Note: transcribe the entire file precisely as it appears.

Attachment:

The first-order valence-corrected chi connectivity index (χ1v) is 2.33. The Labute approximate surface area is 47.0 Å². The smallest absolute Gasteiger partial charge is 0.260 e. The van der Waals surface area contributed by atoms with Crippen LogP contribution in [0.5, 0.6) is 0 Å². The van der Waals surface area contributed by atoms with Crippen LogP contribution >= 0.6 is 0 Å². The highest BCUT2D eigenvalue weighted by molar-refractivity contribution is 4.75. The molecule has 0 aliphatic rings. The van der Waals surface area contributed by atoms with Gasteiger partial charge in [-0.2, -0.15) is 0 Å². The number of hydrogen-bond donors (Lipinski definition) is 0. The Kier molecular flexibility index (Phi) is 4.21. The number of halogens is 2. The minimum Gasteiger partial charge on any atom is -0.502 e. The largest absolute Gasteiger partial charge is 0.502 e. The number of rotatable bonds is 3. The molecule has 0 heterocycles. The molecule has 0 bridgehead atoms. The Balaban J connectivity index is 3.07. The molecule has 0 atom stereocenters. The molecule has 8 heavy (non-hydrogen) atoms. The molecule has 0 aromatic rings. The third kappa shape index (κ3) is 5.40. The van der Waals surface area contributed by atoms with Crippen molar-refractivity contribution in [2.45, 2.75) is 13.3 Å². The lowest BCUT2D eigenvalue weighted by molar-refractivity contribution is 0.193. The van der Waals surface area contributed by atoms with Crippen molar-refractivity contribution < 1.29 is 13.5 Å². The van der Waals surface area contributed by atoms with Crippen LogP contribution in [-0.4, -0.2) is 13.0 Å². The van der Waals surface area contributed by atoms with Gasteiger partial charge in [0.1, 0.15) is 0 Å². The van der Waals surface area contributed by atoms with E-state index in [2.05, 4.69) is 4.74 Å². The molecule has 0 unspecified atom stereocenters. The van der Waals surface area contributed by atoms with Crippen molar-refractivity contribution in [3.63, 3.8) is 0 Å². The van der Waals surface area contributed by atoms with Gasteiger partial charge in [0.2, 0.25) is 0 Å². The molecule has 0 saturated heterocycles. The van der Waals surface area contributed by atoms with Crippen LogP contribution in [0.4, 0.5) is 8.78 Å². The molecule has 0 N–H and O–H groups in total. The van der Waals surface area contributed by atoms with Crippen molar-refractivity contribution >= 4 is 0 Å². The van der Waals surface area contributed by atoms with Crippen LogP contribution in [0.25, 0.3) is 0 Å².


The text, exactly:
The first-order valence-corrected chi connectivity index (χ1v) is 2.33. The Labute approximate surface area is 47.0 Å². The smallest absolute Gasteiger partial charge is 0.260 e. The van der Waals surface area contributed by atoms with Crippen LogP contribution in [0.5, 0.6) is 0 Å². The van der Waals surface area contributed by atoms with Crippen LogP contribution >= 0.6 is 0 Å². The highest BCUT2D eigenvalue weighted by molar-refractivity contribution is 4.75. The molecule has 0 aliphatic rings. The van der Waals surface area contributed by atoms with Gasteiger partial charge in [-0.2, -0.15) is 0 Å². The number of hydrogen-bond donors (Lipinski definition) is 0. The Kier molecular flexibility index (Phi) is 4.21. The number of halogens is 2. The minimum Gasteiger partial charge on any atom is -0.502 e. The largest absolute Gasteiger partial charge is 0.502 e. The number of rotatable bonds is 3. The molecule has 0 heterocycles. The molecule has 0 bridgehead atoms. The Balaban J connectivity index is 3.07. The molecule has 0 atom stereocenters. The molecule has 8 heavy (non-hydrogen) atoms. The molecule has 0 aromatic rings. The third kappa shape index (κ3) is 5.40. The van der Waals surface area contributed by atoms with Crippen molar-refractivity contribution in [2.45, 2.75) is 13.3 Å². The lowest BCUT2D eigenvalue weighted by molar-refractivity contribution is 0.193. The van der Waals surface area contributed by atoms with Crippen molar-refractivity contribution < 1.29 is 13.5 Å². The van der Waals surface area contributed by atoms with Crippen LogP contribution in [-0.4, -0.2) is 13.0 Å². The van der Waals surface area contributed by atoms with Gasteiger partial charge in [0.1, 0.15) is 0 Å². The van der Waals surface area contributed by atoms with E-state index in [2.05, 4.69) is 4.74 Å². The molecule has 0 unspecified atom stereocenters. The van der Waals surface area contributed by atoms with Crippen molar-refractivity contribution in [3.63, 3.8) is 0 Å². The van der Waals surface area contributed by atoms with Gasteiger partial charge in [0.2, 0.25) is 0 Å². The molecule has 0 saturated heterocycles. The van der Waals surface area contributed by atoms with Crippen LogP contribution in [0.4, 0.5) is 8.78 Å². The molecule has 0 N–H and O–H groups in total. The van der Waals surface area contributed by atoms with Crippen molar-refractivity contribution >= 4 is 0 Å². The van der Waals surface area contributed by atoms with Crippen LogP contribution in [0.25, 0.3) is 0 Å².